(b Stockholm, Jan 19, 1860; d Stockholm, Jan 20, 1938). Swedish composer, organist and conductor. He attended the Swedish Royal Academy of Music (1882–6), studying counterpoint and composition with J. Dente, and was a pupil of Franck in Paris (1887–8). In Stockholm he was coach at the Royal Opera (1888–90), organist at the synagogue (1890–1928), music teacher at Norrmalm’s grammar school (1895–1923) and teacher at Richard Anderssons Musikskola (1897–1909). From 1886 he conducted several choirs, including the Bellman Choir (1895–1926), which he also founded, and the Philharmonic Society (1900–03). Åkerberg’s compositions often approach the style of Swedish folk music, especially the ballads Kung Svegder and Prinsessan och Svennen. They are technically sound but conventional.
MSS in S-Skma, Svenska Tonsättares Internationella Musikbyrå
(b Logroño, April 14, 1795; d Madrid, April 12, 1855). Spanish pianist, composer and teacher. He was the son of Mateo Pérez de Albéniz, a keyboard player and composer, from whom he received his first music lessons. Later he went to Paris for further training; he studied piano with Henri Herz and composition with Friedrich Kalkbrenner, and became a friend of Rossini. Upon his return to Spain he was organist at the church of S María in San Sebastián, and later at a church in Logroño. When Queen María Cristina founded the Madrid Conservatory he was appointed a professor, on 17 June 1830, and in 1834 he became organist of the royal chapel. He gave private instruction to Queen Isabel II, and was the first to introduce modern methods of keyboard technique and pedagogy into Spain. Although his compositions are of little interest, and are generally inferior to his father’s sonatas, he wrote a ...
Dorothy C. Pratt
(b Constantinople, 1881; d Chamonix, July 27, 1954). Armenian cellist. He studied with Grützmacher and while a student played chamber music with Brahms and Joachim. At the age of 17 he appeared as the soloist in Strauss's Don Quixote with the composer conducting and scored a triumph; he was then invited to play concertos with Nikisch and Mahler. In 1901 he settled in Paris, where Casals saw some of his fingerings and recognized that Alexanian shared his own, then revolutionary, ideas on technique and interpretation. Many years' collaboration followed, leading to the publication in 1922 of their joint treatise Traité théorique et pratique du violoncelle and in 1929 of Alexanian's analytical edition of the solo cello suites of Bach. Alexanian was professor of the Casals class at the Ecole Normale de Musique from 1921 to 1937, when he left for the USA. His classes in Paris, Baltimore and New York attracted artists and students from all over the world, and his influence extended far beyond his own pupils (among them Maurice Eisenberg and Antonio Janigro) to such cellists as Feuermann, Cassadó, Piatigorsky and Fournier. He was also a conductor of distinction....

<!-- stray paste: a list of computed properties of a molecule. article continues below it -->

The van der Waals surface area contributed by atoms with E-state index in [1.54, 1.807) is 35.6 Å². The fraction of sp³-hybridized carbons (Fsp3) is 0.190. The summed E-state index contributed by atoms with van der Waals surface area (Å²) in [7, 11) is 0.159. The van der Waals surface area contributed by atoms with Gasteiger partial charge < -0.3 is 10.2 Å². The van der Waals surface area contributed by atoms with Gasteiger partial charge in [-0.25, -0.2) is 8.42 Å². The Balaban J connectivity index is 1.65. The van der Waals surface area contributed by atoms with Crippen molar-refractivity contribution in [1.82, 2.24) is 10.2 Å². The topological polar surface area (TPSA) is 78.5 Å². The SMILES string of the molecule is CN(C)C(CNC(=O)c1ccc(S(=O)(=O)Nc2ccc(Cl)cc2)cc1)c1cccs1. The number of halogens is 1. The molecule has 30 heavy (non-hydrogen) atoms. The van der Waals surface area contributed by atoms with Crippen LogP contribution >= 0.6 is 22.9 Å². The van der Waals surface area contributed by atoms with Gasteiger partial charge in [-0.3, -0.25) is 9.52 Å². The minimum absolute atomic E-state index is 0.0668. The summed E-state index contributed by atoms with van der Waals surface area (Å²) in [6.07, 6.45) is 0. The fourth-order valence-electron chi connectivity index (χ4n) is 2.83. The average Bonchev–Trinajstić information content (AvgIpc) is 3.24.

revised by George Biddlecombe
(b Cork, 1809; d London, Nov 27, 1876). Irish tenor and composer. He was educated at the RAM in London and first attracted public attention by his performance, on 5 February 1842, as Damon in the stage production of Handel’s Acis and Galatea under Macready at Drury Lane. On 3 February 1846 he created the role of Basilius in Macfarren’s Don Quixote at Drury Lane. Chorley considered him ‘as a singer and actor … altogether the most complete artist on our operatic stage’. But his small voice was better suited to the Princess’s Theatre, where he sang from 1843 to 1850. In general he was overshadowed by William Harrison and Sims Reeves, both of whom specialized in singing ballads. Allen retired as a performer about 1856 and turned to teaching and the composition of ballads, of which The Maid of Athens and When we two parted achieved some popularity....
Renee Lapp Norris